3 Design Tips for Tying or Choosing Flats Flies

Written by: Evan Jones

The author with a thick Florida redfish.

When deciding which saltwater flies to tie or buy, it can be tempting to simply choose patterns that most closely resemble the critters you’re trying to imitate. But while there are some very realistic and very effective crab, baitfish and shrimp flies, appearance alone does not determine how effective a given pattern will be. The fly also has to perform well in the water, which can be a lot harder to judge without actually casting it. There are, however, a few traits that tend to improve fly performance across a wide variety of patterns and situations. So whether you’re sitting down at the vise to fill a fly box before a big destination trip or just browsing the saltwater bin at your local shop, here are three specific fly design aspects that will boost your odds of success.

1. Be Less Flashy

Fish that have seen a lot of flies and lures will often learn to associate flashy objects with danger. In areas with higher fishing pressure, fly patterns that incorporate a lot of flash (such as Gotchas and Deceivers) can suffer from too much sparkle. Try replacing shiny body materials with more neutral-toned vinyl rib or dubbing, and eliminate flash strips altogether from baitfish patterns for an all-natural look that will have picky flats fish looking twice.

A weedguard is helpful even on wide-open flats.

2. Choose Weed Guards

Some anglers are reluctant to add weed guards to their flies, fearing that they might function equally well as hook guards during a take. While that could happen, going without a weed guard opens you up to the far likelier possibility of hanging up on the bottom or snagging debris at inopportune moments, which also results in no fish hooked. This is true even on wide open, sandy flats without many apparent snags: the smallest knob of coral can grab an unguarded hook point, even on a fly that’s supposed to be riding hook-point-up. Broadly speaking then, all inshore flies will benefit from a proper weed guard. I recommend the V style as shown above, and have found that 25-pound fluorocarbon provides the best mix of stiffness and flexibility.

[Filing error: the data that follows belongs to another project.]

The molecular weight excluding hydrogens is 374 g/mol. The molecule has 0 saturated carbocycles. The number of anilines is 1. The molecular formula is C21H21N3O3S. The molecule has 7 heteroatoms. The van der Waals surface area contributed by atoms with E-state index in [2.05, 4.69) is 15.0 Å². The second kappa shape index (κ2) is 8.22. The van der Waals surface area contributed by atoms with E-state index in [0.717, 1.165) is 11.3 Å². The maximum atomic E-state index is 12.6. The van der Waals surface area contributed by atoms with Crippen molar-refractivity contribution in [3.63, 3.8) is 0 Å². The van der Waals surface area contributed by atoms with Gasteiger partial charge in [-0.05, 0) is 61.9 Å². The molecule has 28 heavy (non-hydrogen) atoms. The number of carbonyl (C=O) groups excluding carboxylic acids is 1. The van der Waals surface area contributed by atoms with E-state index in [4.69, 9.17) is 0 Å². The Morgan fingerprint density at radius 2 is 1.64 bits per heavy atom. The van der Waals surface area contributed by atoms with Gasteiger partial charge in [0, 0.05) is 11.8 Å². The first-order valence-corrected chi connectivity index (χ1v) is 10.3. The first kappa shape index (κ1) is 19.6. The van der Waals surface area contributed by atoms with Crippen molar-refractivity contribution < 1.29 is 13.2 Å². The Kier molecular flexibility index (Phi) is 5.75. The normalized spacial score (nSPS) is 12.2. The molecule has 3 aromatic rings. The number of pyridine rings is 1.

3. Check the Hooks

Given their harder mouths, stronger jaws, and faster runs, it’s no surprise that most flats species are going to demand better-than-average hooks. But what exactly makes one saltwater hook “better” than another? Without diving into specific products, there are a few general things to look for when evaluating hooks for flats flies, including coating, ratio of shank length to gap size, and wire gauge. Hooks with an anodized coating will stay sharper longer, but are much more difficult to sharpen once dulled. Hooks with shorter shanks and wider gaps will always hold fish more securely than hooks with longer shanks and/or narrower gaps, due mostly to the increased leverage forced onto the point by longer hook shanks. And finally, finer wire hooks will penetrate better, but are also more prone to bending out, although in my experience the hookup percentage always matters, while it’s rare for a hook to bend out. SO, to summarize: plated hooks with shorter shanks, wider gaps, and finer wire are usually your best bet.

A short-shank, wide-gap hook will result in more positive connections.

Evan Jones is the assistant editor of the Orvis Fly Fishing blog. He lives in Colorado.

3 thoughts on “3 Design Tips for Tying or Choosing Flats Flies”

  1. Good tips! I would add lightness so the fly makes a delicate presentation. I’ve spooked so many fish on the flats because my flies were too heavy.

  2. Great advice, thank you. One persnickety comment; stop with the fly rod-included in grip-n-grin pics. As they say in the mountains – nobody cares you tele. Transpose – nobody cares you flyfish.

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